People underestimate effect on heart from androgen deprivation, official says
MONDAY, Feb. 1 (HealthDay News) -- Men with prostate cancer and the physicians who treat them are being warned that the androgen-deprivation therapy (ADT) commonly used against the malignancy might increase the risk of heart attack and cardiac death.
"There is a substantial amount of data demonstrating that ADT adversely affects traditional cardiovascular risk factors, including serum lipoproteins, insulin sensitivity and obesity," according to an advisory published online Feb. 1 in Circulation by a group of experts from the American Heart Association, American Cancer Society and the American Urological Association.
The warning is guarded, saying that risks have not been found in all studies. "But we think that physicians treating patients with localized and metastatic prostate cancers as well as patients ought to realize that there are significant risks associated with the use of hormone therapy," said Dr. Otis Brawley, chief medical officer of the American Cancer Society.
ADT reduces or eliminates the male hormones that can promote growth of prostate cancer. About one-third of all men with prostate cancer are given ADT, Brawley noted.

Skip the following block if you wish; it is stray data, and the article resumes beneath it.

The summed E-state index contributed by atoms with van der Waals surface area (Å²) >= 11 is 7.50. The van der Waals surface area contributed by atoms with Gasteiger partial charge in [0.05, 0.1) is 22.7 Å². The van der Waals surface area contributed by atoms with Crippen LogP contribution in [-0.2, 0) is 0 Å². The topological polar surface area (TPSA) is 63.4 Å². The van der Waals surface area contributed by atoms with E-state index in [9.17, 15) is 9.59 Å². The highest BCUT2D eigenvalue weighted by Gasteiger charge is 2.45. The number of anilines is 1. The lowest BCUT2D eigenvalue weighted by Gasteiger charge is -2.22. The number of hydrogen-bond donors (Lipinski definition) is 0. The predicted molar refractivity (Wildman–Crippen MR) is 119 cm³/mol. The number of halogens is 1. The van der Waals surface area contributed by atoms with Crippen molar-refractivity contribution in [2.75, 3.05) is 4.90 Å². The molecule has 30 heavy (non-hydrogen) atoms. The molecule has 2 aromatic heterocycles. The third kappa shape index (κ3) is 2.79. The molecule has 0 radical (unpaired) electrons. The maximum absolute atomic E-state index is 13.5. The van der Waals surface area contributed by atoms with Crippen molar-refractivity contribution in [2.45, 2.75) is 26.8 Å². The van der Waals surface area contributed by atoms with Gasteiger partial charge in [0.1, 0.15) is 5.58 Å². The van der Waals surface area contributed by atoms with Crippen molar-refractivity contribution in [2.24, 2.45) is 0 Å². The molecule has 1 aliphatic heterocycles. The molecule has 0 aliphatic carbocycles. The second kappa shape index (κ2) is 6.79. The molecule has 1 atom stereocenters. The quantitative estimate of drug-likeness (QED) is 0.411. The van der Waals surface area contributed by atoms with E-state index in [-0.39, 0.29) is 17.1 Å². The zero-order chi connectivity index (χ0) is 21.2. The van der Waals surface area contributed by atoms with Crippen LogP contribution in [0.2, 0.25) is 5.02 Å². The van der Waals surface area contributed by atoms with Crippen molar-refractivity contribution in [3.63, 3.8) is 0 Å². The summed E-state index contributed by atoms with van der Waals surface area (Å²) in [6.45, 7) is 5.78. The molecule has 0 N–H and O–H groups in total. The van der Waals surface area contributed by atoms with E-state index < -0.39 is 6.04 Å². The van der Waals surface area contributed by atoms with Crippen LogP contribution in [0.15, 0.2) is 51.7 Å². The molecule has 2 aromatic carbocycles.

"Many people underestimate the harm of hormonal therapy and overestimate the potential benefits of hormonal therapy," he said.
Six studies -- two done in Europe, four in the United States -- have shown increased incidence of cardiovascular problems in men, Brawley said.
One U.S. study of 37,000 men treated for prostate cancer at Veterans Affairs hospitals found a 27 percent increased risk for heart disease among those given multiple hormone-blocking agents. Surgical removal of the testes was associated with a 40 percent increased risk for heart disease and a more than doubled risk for a heart attack.
"These drugs do have usefulness," Brawley said. But there ha
All rights reserved